2020 opened with a bang on the Gowanus Canal.

On November 16, dignitaries gathered at the Carroll Street Bridge to kick off the start of dredging operations at the head of the waterway. “Today we mark the official start of a historic cleanup to address a legacy of hazardous waste and urban pollution that dates back to the 1800s,” said EPA Regional Administrator Pete Lopez.

But with this good news also came the bad. The rezoning battles and landmarking of historic buildings fell short as developers began making their moves along the canal.

On my first visit to the canal since the pandemic struck, I had one of those "Oh No" moments when I drove across the historic Carroll Street Bridge and realized the graffiti covered wall was gone. Not just gone but obliterated like it had never been there.

Since 2016, the patch of graffiti on the former home of Alex Figliolia Water & Sewer, the 65,000-square-foot industrial building by the Carroll Street Bridge on the bank of the Gowanus Canal, welcomed visitors with the tagline ‘Welcome to Venice’ with the signature "Love Jerko." But just like the Canal itself, it became a victim of gentrification.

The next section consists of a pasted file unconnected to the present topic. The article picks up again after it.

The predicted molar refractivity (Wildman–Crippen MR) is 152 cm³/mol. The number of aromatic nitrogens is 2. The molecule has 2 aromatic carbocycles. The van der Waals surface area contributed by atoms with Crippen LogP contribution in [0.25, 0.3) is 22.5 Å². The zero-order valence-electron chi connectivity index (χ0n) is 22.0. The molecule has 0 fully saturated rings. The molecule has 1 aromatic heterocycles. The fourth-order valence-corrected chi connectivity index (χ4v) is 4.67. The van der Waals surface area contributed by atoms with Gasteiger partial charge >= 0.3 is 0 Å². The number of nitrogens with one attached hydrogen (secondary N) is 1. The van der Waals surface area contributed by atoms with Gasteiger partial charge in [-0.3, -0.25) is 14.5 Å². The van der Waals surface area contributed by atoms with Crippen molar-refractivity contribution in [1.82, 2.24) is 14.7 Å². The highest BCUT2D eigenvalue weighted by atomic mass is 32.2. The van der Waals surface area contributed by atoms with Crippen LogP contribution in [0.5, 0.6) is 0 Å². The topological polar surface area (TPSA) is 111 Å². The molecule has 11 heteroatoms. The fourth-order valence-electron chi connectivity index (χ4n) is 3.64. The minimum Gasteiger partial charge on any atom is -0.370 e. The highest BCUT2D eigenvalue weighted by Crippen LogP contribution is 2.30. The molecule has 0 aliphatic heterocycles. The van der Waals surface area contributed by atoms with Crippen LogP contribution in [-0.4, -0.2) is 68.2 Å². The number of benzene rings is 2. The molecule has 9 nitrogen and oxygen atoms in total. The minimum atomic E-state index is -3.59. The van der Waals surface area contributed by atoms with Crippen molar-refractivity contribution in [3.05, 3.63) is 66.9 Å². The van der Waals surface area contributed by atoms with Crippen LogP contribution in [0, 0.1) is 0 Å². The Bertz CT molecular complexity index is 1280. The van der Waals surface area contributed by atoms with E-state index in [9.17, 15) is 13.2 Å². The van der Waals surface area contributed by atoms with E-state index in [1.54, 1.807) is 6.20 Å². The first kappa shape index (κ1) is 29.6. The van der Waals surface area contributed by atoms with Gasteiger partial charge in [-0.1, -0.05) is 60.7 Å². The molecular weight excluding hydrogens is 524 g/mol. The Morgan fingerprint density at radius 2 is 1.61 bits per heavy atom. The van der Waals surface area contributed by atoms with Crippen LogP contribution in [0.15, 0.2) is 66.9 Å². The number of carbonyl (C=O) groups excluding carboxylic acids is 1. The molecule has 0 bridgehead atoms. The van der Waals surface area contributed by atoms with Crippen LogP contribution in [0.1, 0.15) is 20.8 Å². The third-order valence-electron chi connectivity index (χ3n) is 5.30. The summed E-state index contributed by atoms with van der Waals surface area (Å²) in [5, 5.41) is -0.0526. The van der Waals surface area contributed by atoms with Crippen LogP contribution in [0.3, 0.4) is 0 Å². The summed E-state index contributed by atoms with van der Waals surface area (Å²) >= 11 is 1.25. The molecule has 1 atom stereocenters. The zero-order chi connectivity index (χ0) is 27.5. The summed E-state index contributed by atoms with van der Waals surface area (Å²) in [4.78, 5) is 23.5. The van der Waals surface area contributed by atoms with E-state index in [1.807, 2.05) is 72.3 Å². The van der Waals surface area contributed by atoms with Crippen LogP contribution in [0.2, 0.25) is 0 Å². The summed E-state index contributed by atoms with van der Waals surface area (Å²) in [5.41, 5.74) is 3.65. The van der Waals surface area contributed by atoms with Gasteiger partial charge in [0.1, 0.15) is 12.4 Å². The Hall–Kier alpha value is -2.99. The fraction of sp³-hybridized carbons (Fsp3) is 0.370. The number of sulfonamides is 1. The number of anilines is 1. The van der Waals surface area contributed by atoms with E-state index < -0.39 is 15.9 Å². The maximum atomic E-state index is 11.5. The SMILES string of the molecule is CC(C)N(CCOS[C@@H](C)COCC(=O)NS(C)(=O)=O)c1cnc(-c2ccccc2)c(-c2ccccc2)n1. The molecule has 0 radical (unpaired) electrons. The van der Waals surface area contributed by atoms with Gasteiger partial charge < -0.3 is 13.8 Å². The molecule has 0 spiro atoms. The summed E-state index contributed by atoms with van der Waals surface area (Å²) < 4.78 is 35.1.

All images are ©Mark D Phillips. Photos may be licensed and downloaded through our site.

Mark D Phillips' photographic collection documents his generational view of the Gowanus Canal from abandoned, industrial filth to the beginning of gentrification and the EPA's start to cleaning the Superfund site.

“I discovered the Gowanus Canal in 1989, an abandoned, desolate location in the heart of Brownstone Brooklyn. The more time I spent on its length, the more I came to love it,” said Phillips.

All images are ©Mark D Phillips. Photos may be licensed and downloaded through our site.